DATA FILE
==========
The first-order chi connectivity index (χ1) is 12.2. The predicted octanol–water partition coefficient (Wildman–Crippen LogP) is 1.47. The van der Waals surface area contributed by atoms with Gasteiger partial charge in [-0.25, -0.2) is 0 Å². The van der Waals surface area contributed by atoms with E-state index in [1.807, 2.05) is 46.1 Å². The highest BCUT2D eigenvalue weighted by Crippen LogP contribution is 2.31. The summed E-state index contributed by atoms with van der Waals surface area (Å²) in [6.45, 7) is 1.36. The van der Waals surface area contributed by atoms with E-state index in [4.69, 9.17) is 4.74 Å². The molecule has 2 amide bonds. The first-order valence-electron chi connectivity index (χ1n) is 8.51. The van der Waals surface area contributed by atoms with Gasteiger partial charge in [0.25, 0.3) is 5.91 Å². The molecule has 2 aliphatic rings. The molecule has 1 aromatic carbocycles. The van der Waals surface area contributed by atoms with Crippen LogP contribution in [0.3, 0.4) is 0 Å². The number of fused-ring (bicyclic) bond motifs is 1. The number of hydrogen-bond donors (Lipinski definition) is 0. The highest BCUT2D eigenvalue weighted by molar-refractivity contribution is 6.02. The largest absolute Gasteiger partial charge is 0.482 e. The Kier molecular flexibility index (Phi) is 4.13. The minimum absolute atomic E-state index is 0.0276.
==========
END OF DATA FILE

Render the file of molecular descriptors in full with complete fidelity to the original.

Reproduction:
The first-order chi connectivity index (χ1) is 12.2. The predicted octanol–water partition coefficient (Wildman–Crippen LogP) is 1.47. The van der Waals surface area contributed by atoms with Gasteiger partial charge in [-0.25, -0.2) is 0 Å². The van der Waals surface area contributed by atoms with E-state index in [1.807, 2.05) is 46.1 Å². The highest BCUT2D eigenvalue weighted by Crippen LogP contribution is 2.31. The summed E-state index contributed by atoms with van der Waals surface area (Å²) in [6.45, 7) is 1.36. The van der Waals surface area contributed by atoms with E-state index in [4.69, 9.17) is 4.74 Å². The molecule has 2 amide bonds. The first-order valence-electron chi connectivity index (χ1n) is 8.51. The van der Waals surface area contributed by atoms with Gasteiger partial charge in [0.25, 0.3) is 5.91 Å². The molecule has 2 aliphatic rings. The molecule has 1 aromatic carbocycles. The van der Waals surface area contributed by atoms with Crippen LogP contribution in [0.3, 0.4) is 0 Å². The number of fused-ring (bicyclic) bond motifs is 1. The number of hydrogen-bond donors (Lipinski definition) is 0. The highest BCUT2D eigenvalue weighted by molar-refractivity contribution is 6.02. The largest absolute Gasteiger partial charge is 0.482 e. The Kier molecular flexibility index (Phi) is 4.13. The minimum absolute atomic E-state index is 0.0276.